Watching someone, you love struggle with addiction is never easy. No matter how many times they’ve tried, they can’t seem to shake their addiction once and for all. Because of their battle, you’ve decided they are in desperate need of an alcohol intervention.
We’ve all seen the show ‘Intervention’ or ‘Addicted’ and watched the countless number of successful interventions they’ve pulled off. But, the real question is, how do you plan a successful intervention? What do you do if your loved one refuses treatment?
We’ve created a guide that will answer these questions and many others. This is to ensure that you plan a successful intervention and offer your loved one the help they desperately need.
An intervention is a process that’s planned by family members and close friends. Planned with the help of an addiction counsellor and interventionist. The family and friends will designate a time and place for the intervention and plan out the things they want to say.
The intervention will focus on offering the addict a chance to get clean by entering a rehabilitation program to seek help. It’s best when planning an intervention that negativity is avoided such as placing blame on others for the addict’s condition or venting about things that the addict has done to you in the past.
Remember to focus on instilling hope and providing support for your loved one because they will need it as they begin their recovery journey.
As stated above an intervention is a planned event, and depending on your interventionist, a specific model will be used for the intervention. Various models could be used, and it’s essential to educate yourself on each one.
The Johnson intervention model operates based on the theory that addicts can’t see how their behaviour and actions affect others as a result of their addiction. The addict needs to hit rock bottom to recovery, but with the Johnson model, an intervention is staged before they hit rock bottom because for some that could mean death.
In the systematic family model, the entire family, including the addict, will attend a workshop led by the interventionist. During this workshop, they will receive in-depth knowledge about the disease of addiction and its effect on the family unit.
Each person will also begin to understand the role they’ve played in enabling the addict and how it’s detrimental to their recovery process. The field model of intervention is much like the Johnson model except for a few factors.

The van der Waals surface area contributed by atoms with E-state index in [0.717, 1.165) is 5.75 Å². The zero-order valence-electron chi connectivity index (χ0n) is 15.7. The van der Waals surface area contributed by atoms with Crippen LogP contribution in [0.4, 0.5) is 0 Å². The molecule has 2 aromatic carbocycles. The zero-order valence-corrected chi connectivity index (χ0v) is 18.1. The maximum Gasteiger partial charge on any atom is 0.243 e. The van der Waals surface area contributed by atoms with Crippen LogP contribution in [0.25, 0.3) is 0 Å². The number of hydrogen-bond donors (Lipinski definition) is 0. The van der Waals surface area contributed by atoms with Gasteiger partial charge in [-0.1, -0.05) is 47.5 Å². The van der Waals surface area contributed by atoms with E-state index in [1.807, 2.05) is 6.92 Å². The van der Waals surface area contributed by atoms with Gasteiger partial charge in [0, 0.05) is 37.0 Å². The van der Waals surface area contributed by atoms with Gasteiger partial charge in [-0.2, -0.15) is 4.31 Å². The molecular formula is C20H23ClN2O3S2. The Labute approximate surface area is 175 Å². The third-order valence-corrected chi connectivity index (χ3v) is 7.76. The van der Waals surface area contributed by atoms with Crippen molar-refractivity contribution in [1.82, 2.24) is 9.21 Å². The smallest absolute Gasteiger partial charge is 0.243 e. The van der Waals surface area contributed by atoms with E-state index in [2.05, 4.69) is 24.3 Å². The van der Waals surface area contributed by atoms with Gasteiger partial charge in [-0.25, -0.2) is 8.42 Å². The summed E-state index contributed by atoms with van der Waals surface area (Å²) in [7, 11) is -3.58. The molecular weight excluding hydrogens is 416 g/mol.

The field model is specifically for addicts that the family believes could be violent or have been violent due to underlying health issues like bipolar disorder or schizophrenia. The interventionist receives special training to deal with this. It can assess the risk of violence during the intervention and observe whether the addict is at risk of a suicide attempt.
The last model is the invitational intervention. Instead of family and friends planning it without the addict, everything is planned with the addict present. The family and addict will also engage in a conversation where both sides can discuss how a person’s addiction has affected their family as a whole.
With a better idea of the various models that could be used during the intervention process, it’s time to look at the steps that need to be taken to ensure the intervention is successful. While the overall intervention model remains the same, specific aspects might change depending on your families’ specific needs.
As well as the temperament and location of the addict that the intervention is being scheduled for.
Before you schedule an intervention, the first thing you need to do is get help. This means contacting an alcohol counsellor or drinking intervention specialist to help walk you and your family through the process.
They will help you prepare for what is to come during the intervention.
Everyone that participates should come together to support the addict. It’s best to leave people off the intervention team that aren’t able to offer their full support or attempt to make the intervention about them and how they feel about the addict.